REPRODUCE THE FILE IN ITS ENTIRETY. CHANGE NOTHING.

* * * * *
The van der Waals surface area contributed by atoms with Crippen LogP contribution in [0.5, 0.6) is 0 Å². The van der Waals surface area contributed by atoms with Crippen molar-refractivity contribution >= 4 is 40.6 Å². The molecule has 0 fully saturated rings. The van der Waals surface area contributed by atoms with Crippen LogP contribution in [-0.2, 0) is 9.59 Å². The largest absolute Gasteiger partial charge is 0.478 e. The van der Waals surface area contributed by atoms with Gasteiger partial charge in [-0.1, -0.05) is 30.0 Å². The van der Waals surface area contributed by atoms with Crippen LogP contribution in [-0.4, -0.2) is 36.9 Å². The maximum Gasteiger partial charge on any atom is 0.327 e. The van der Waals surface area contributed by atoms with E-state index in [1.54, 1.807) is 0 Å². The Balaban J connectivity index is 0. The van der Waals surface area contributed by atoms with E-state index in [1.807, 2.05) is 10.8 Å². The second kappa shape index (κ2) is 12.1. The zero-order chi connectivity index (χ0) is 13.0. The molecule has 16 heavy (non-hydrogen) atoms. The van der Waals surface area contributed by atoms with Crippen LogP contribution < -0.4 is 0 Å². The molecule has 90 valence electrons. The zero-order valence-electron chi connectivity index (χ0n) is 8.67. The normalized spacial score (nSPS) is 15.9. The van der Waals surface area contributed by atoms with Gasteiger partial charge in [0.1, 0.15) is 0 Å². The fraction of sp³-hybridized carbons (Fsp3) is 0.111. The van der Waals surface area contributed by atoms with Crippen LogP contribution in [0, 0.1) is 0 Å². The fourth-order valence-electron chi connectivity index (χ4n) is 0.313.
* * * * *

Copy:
The van der Waals surface area contributed by atoms with Crippen LogP contribution in [0.5, 0.6) is 0 Å². The van der Waals surface area contributed by atoms with Crippen molar-refractivity contribution >= 4 is 40.6 Å². The molecule has 0 fully saturated rings. The van der Waals surface area contributed by atoms with Crippen LogP contribution in [-0.2, 0) is 9.59 Å². The largest absolute Gasteiger partial charge is 0.478 e. The van der Waals surface area contributed by atoms with Gasteiger partial charge in [-0.1, -0.05) is 30.0 Å². The van der Waals surface area contributed by atoms with Crippen LogP contribution in [-0.4, -0.2) is 36.9 Å². The maximum Gasteiger partial charge on any atom is 0.327 e. The van der Waals surface area contributed by atoms with E-state index in [1.54, 1.807) is 0 Å². The Balaban J connectivity index is 0. The van der Waals surface area contributed by atoms with E-state index in [1.807, 2.05) is 10.8 Å². The second kappa shape index (κ2) is 12.1. The zero-order chi connectivity index (χ0) is 13.0. The molecule has 16 heavy (non-hydrogen) atoms. The van der Waals surface area contributed by atoms with Crippen LogP contribution < -0.4 is 0 Å². The molecule has 90 valence electrons. The zero-order valence-electron chi connectivity index (χ0n) is 8.67. The normalized spacial score (nSPS) is 15.9. The van der Waals surface area contributed by atoms with Gasteiger partial charge in [0.1, 0.15) is 0 Å². The fraction of sp³-hybridized carbons (Fsp3) is 0.111. The van der Waals surface area contributed by atoms with Crippen LogP contribution in [0, 0.1) is 0 Å². The fourth-order valence-electron chi connectivity index (χ4n) is 0.313.